Works of Paper 1971-2001
The Evolving Language of Hiroki Morinoue\
Art is the language of a people
adapting to unique time and places. Generation upon generation, we
recreate our world views to accommodate the new ideas, technologies and
environments that are the consequences of our accelerating cultural
evolution. The innovative mind offers modes byh which we might reconstruct
what has been, to facilitate what might yet become.
The images in this retrospective reflect the development of a cohesive aesthetic language in the context of disparate cultural influences. Simple elements become syllables in compound expressions which evolve into complex systems of idea and form. The pristine images of Morinoue's early works become elements in more sophisticated compositions. The captured image becomes an aspect of composition, then finally, a module of pattern - a mark of history - in a complex exposition of time, place and mind.
The Polynesian penchant for storytelling - the product of a culture whose icons radiated throughout the Pacific by canoe over thousands of years - animates a reductive abstraction of image, the signature of a minimalist Japanese aesthetic. A polyglot fascination with meida, humor and the idiosyncratic reflects a European sensibility to centuries of classics; a narrative, at once the history of an individual artist and the ontogeny of a culture of his own device.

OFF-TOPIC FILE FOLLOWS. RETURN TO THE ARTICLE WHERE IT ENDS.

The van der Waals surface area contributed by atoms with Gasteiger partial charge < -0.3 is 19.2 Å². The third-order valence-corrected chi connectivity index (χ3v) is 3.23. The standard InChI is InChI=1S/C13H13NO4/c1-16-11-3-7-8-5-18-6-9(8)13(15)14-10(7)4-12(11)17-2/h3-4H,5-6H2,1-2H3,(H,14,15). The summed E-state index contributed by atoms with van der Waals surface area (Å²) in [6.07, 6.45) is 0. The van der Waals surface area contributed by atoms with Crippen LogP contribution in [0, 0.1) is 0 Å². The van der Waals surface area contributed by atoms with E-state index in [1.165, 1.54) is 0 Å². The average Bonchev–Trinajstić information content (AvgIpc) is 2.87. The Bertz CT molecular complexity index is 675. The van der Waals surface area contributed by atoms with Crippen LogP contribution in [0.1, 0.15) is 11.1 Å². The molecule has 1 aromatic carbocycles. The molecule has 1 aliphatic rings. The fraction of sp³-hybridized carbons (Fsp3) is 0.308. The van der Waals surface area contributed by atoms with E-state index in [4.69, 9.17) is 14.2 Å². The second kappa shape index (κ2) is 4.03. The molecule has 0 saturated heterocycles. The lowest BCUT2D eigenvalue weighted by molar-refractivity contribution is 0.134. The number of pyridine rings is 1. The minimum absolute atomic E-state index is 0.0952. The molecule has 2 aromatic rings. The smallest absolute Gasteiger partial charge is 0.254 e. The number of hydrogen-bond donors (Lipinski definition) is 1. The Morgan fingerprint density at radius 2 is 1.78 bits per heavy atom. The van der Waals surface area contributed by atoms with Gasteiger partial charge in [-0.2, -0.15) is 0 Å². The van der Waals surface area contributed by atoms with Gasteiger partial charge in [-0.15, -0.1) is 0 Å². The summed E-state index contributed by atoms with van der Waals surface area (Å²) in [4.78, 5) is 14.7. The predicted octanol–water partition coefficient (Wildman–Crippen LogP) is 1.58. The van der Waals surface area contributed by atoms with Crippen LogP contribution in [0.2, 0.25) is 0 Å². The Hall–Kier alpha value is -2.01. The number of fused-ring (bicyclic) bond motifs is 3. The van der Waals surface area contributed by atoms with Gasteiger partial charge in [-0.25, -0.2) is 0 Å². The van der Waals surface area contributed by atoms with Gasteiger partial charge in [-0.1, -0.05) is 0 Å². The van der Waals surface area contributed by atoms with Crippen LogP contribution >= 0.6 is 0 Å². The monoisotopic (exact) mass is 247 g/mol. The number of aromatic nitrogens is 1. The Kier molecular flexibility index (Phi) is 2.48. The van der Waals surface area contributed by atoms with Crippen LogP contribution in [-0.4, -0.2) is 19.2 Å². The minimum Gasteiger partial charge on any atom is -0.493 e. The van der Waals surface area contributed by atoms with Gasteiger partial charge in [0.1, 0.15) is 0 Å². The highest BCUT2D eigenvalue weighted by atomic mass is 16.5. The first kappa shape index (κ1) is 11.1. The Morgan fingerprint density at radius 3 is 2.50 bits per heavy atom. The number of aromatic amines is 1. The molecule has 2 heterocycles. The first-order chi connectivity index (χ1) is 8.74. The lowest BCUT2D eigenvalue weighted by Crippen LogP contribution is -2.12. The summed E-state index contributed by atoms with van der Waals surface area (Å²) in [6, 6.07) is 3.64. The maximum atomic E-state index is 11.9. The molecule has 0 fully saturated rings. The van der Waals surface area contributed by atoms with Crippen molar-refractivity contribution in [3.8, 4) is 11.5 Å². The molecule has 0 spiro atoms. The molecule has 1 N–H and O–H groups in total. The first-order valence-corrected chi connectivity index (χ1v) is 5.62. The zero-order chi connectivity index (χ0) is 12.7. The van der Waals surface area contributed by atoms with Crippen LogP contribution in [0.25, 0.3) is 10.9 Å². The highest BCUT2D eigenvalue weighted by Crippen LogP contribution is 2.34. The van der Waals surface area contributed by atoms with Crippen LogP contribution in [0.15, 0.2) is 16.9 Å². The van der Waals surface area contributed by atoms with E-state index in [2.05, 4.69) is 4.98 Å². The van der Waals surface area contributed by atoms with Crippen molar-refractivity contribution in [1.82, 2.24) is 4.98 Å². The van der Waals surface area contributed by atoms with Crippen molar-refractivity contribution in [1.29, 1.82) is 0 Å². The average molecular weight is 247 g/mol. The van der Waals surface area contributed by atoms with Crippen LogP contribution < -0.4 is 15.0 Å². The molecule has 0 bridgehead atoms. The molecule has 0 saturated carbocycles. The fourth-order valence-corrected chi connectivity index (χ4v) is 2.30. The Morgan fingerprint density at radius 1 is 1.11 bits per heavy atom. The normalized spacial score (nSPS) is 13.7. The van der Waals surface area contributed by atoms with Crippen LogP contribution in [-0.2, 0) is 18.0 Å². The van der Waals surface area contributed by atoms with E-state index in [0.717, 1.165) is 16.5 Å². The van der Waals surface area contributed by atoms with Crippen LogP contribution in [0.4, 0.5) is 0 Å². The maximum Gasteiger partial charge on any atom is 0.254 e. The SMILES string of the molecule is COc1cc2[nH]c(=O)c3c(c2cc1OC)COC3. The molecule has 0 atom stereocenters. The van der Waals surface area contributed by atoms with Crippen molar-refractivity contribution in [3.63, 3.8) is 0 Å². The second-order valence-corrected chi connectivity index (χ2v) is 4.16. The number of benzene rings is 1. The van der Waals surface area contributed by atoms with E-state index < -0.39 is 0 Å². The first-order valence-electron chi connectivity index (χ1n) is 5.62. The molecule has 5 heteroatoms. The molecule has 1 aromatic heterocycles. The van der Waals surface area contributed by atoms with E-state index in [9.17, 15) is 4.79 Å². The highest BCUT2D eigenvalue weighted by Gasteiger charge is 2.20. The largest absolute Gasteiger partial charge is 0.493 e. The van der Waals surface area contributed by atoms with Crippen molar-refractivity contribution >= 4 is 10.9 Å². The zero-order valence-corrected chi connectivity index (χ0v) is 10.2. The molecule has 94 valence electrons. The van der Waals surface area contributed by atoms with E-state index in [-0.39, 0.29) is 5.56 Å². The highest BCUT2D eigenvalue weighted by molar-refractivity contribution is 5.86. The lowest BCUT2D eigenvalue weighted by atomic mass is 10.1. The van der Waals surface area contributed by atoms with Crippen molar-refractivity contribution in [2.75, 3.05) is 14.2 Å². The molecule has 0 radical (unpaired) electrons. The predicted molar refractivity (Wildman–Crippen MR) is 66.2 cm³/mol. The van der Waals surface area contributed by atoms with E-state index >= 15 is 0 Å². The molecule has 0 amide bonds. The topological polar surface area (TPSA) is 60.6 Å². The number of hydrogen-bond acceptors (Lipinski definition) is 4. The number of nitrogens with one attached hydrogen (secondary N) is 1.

As our world grows smaller, cultures colliede, and common languages emerge integrating duelling gods, demons, archetypes and icons. Under the best circumstances, a Lingua Franca evolves - a universal language derived from the distinctive attributes and unique subtleties of diverse languages. Hiroki Morinoue is the architect of such a language.
Born in Kealakekua, Hiroki Morinoue now lives in nearby Holualoa, in the house that was once his parents'. He and his wife, Setsuko, who is also an artist, have an art gallery, Studio 7 in that town.
Though the landscape of Hawai'i - its rocks, skies, and water - has probably been his single most important influence, the spare aesthetic of Japanese art is also fully evident in his work.
The Morinoues were instrumental in organizing the Holualoa Foundation for the Arts and Culture, a nonprofit association that offers educational and cultural activities for the community.